Let’s suppose the fictional client, Lucy Laidback, retains an estate planning attorney to prepare her Will and other estate planning documents. Lucy tells her attorney, “I’m not really sure what to do here. Who knows what the world is going to be like when I die? One of my sons is an alcoholic, and I’m unsure if I should make him an estate beneficiary because he might spend all the money on booze. And my daughter is so financially irresponsible. She could easily spend her entire inheritance in one afternoon at Nordstrom! I think I’ll just give everything to my third child, Henry, and name Henry as my Personal Representative. Henry is the responsible one. He can decide what to do with my money and make the call as to whether to give some of it to his siblings or just keep it.”

Do you see any problems with Lucy naming Henry as the sole beneficiary of her estate?

Assuming that Henry is appointed as Personal Representative by the court, Henry will be required to file an Oath of Personal Representative in the probate proceeding. This oath requires Henry to declare that he will perform his duties as a fiduciary according to Washington law. Washington law requires Henry to distribute Lucy’s assets as set forth in her Will. Since Lucy’s Will makes Henry the sole beneficiary, Henry must distribute all of the estate’s assets to himself. He lacks the discretion to do anything else, with certain exceptions.

One of those exceptions is that Henry can work with the probate attorney to enter into a Nonjudicial Dispute Resolution Agreement that allows him to make estate distributions that do not follow the Will’s instructions. Of course, time, effort, and attorneys’ fees would be required to prepare this document. In addition, this type of agreement is only an option if everyone interested in the estate also agrees to its terms.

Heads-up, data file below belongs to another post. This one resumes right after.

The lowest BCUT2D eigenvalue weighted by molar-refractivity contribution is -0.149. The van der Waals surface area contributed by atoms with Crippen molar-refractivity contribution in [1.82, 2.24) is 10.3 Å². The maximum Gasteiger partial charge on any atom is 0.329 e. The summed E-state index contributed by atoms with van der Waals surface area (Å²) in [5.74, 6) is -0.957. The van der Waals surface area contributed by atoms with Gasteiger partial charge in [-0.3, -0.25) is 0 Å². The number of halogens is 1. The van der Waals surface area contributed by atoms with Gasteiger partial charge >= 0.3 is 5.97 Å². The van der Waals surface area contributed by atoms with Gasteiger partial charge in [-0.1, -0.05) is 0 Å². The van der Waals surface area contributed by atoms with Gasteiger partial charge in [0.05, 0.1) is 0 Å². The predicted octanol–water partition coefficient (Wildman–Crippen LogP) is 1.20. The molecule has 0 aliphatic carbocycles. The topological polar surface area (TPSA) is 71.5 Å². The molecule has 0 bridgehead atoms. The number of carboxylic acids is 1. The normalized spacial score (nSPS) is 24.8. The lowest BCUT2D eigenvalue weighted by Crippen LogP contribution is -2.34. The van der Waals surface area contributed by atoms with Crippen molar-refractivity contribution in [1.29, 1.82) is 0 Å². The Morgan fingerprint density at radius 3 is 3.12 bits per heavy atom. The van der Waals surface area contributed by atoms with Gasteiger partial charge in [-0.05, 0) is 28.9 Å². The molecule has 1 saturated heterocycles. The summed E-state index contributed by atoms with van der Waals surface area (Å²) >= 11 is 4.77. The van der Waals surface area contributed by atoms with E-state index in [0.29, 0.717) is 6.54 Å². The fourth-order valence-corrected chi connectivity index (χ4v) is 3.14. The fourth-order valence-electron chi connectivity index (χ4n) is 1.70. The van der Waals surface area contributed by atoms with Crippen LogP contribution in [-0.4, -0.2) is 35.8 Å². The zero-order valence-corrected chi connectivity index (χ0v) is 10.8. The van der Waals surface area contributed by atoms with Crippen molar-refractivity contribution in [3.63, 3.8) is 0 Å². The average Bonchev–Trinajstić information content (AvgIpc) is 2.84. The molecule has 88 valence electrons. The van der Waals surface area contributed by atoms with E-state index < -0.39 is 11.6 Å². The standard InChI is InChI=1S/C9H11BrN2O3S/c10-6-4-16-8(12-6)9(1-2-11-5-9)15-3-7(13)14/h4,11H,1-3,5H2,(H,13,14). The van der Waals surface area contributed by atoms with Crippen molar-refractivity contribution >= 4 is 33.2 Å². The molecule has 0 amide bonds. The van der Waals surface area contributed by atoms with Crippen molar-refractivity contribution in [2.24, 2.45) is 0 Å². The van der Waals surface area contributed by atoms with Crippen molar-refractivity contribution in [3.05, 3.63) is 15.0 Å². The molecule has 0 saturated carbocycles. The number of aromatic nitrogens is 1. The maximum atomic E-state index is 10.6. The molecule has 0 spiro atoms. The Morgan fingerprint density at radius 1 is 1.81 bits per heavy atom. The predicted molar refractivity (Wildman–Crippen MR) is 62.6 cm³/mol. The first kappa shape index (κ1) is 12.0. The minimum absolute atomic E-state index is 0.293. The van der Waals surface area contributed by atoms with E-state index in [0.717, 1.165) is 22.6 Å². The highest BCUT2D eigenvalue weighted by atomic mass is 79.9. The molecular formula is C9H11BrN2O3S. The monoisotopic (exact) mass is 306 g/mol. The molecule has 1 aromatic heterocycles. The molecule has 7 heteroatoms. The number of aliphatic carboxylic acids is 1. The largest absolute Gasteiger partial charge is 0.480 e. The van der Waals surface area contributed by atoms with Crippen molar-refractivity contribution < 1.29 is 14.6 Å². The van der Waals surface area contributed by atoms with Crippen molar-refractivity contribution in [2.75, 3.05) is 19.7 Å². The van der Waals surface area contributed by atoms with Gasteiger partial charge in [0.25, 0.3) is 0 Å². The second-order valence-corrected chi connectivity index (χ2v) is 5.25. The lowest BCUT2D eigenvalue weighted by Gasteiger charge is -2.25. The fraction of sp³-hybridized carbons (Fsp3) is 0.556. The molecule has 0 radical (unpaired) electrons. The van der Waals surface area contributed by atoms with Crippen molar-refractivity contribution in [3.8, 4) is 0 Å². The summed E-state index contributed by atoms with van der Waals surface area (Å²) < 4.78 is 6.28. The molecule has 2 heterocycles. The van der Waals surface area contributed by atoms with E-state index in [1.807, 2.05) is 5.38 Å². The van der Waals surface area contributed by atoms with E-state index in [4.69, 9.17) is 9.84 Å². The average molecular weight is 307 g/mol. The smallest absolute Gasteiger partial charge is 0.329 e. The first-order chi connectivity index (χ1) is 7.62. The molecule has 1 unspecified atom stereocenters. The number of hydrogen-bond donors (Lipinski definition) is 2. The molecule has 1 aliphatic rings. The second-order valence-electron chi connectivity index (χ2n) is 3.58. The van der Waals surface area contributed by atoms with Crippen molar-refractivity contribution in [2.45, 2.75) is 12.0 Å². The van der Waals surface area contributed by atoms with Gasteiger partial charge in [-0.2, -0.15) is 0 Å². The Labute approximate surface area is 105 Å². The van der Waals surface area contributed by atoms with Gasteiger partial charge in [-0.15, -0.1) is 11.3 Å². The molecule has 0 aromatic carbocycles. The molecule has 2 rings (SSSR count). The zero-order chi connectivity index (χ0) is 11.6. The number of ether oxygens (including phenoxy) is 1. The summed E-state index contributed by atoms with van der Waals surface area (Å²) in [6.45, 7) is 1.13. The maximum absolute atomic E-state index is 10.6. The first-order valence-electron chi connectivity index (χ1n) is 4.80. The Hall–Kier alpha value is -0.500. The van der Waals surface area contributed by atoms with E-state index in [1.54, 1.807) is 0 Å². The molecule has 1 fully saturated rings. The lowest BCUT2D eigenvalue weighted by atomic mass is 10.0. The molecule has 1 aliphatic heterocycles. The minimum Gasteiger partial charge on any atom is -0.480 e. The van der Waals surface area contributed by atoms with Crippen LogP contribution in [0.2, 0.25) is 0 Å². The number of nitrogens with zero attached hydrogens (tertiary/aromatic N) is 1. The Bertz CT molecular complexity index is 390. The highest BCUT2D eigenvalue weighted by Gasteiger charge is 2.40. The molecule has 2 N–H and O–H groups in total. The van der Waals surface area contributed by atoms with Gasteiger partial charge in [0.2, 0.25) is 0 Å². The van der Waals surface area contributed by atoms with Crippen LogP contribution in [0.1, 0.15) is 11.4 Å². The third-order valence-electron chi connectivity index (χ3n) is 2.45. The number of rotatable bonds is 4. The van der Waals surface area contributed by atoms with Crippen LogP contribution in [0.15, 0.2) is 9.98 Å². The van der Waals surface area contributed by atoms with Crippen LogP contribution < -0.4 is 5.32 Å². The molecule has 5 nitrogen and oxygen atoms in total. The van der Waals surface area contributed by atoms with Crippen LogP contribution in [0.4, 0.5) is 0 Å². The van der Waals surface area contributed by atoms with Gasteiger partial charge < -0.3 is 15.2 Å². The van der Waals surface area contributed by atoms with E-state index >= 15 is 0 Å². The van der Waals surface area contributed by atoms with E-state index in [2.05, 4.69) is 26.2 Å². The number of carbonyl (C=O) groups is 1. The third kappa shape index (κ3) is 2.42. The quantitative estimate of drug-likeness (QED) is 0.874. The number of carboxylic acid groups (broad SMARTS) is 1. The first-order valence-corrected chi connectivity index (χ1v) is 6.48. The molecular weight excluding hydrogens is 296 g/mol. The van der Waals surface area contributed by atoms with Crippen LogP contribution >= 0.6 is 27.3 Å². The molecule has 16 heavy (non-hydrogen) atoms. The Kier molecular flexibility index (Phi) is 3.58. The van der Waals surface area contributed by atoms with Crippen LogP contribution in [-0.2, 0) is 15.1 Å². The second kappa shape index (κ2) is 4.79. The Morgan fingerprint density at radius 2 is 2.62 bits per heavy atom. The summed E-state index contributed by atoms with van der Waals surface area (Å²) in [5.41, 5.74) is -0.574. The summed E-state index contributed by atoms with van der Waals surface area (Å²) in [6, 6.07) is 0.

Another exception is that Henry can disclaim all or part of his inheritance pursuant to RCW 11.86.021. As defined by RCW 11.86.011(5), a disclaimer “means any writing which declines, refuses, renounces, or disclaims any interest that would otherwise be taken by a beneficiary.” The problem with Henry filing a disclaimer in the probate proceeding would be that any amounts Henry disclaimed would then be distributed pursuant to Washington law governing intestate succession since Lucy named no other beneficiaries in her Will. Henry would have no control over how the disclaimed portion of his inheritance would be distributed.

Another option in this scenario is that Henry could simply take his entire inheritance, and then personally give money to his siblings as he chooses. The problem with this idea is that Henry will need to file a gift tax return if he gives more than $17,000 to any of his siblings in a given year.

One final factor should be considered here: fairness to Henry. Lucy is forcing Henry to spend extra time administering her estate and making tough decisions about estate distributions. Lucy has put Henry in a position to make potentially painful choices that may alienate him from his siblings. Lucy can and should make these decisions herself.

Do you need guidance in making choices about distributing your assets so as to avoid this scenario? If so, please let us know. We’d be happy to help.

This post is for informational purposes and does not contain or convey legal advice. The information herein should not be used or relied upon in regard to any particular facts or circumstances without first consulting with an attorney.

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